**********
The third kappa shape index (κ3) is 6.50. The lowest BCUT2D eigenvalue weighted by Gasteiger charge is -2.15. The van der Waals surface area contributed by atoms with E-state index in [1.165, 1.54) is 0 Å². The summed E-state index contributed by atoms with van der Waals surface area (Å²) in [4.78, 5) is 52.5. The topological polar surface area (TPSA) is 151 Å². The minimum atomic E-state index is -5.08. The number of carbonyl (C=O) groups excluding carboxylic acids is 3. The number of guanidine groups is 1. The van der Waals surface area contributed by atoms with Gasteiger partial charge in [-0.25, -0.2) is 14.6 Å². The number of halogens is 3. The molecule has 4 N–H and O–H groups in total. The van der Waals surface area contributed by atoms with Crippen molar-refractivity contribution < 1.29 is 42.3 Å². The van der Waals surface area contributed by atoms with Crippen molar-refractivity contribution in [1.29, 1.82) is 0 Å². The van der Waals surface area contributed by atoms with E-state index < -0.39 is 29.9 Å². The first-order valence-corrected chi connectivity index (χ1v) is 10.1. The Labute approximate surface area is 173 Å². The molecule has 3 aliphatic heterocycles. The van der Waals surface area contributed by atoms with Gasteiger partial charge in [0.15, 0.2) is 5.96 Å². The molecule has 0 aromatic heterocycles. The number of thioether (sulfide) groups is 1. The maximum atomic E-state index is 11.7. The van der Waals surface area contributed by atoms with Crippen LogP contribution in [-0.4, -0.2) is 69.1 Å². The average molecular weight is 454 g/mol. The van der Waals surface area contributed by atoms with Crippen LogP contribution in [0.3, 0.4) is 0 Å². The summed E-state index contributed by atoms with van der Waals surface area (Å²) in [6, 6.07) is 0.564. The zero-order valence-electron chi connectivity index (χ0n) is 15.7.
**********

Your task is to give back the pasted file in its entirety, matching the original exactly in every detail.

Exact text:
The third kappa shape index (κ3) is 6.50. The lowest BCUT2D eigenvalue weighted by Gasteiger charge is -2.15. The van der Waals surface area contributed by atoms with E-state index in [1.165, 1.54) is 0 Å². The summed E-state index contributed by atoms with van der Waals surface area (Å²) in [4.78, 5) is 52.5. The topological polar surface area (TPSA) is 151 Å². The minimum atomic E-state index is -5.08. The number of carbonyl (C=O) groups excluding carboxylic acids is 3. The number of guanidine groups is 1. The van der Waals surface area contributed by atoms with Gasteiger partial charge in [-0.25, -0.2) is 14.6 Å². The number of halogens is 3. The molecule has 4 N–H and O–H groups in total. The van der Waals surface area contributed by atoms with Crippen molar-refractivity contribution < 1.29 is 42.3 Å². The van der Waals surface area contributed by atoms with Crippen molar-refractivity contribution in [1.29, 1.82) is 0 Å². The van der Waals surface area contributed by atoms with E-state index < -0.39 is 29.9 Å². The first-order valence-corrected chi connectivity index (χ1v) is 10.1. The Labute approximate surface area is 173 Å². The molecule has 3 aliphatic heterocycles. The van der Waals surface area contributed by atoms with Gasteiger partial charge in [0.15, 0.2) is 5.96 Å². The molecule has 0 aromatic heterocycles. The number of thioether (sulfide) groups is 1. The maximum atomic E-state index is 11.7. The van der Waals surface area contributed by atoms with Crippen LogP contribution in [-0.4, -0.2) is 69.1 Å². The average molecular weight is 454 g/mol. The van der Waals surface area contributed by atoms with Crippen LogP contribution in [0.3, 0.4) is 0 Å². The summed E-state index contributed by atoms with van der Waals surface area (Å²) in [6, 6.07) is 0.564. The zero-order valence-electron chi connectivity index (χ0n) is 15.7.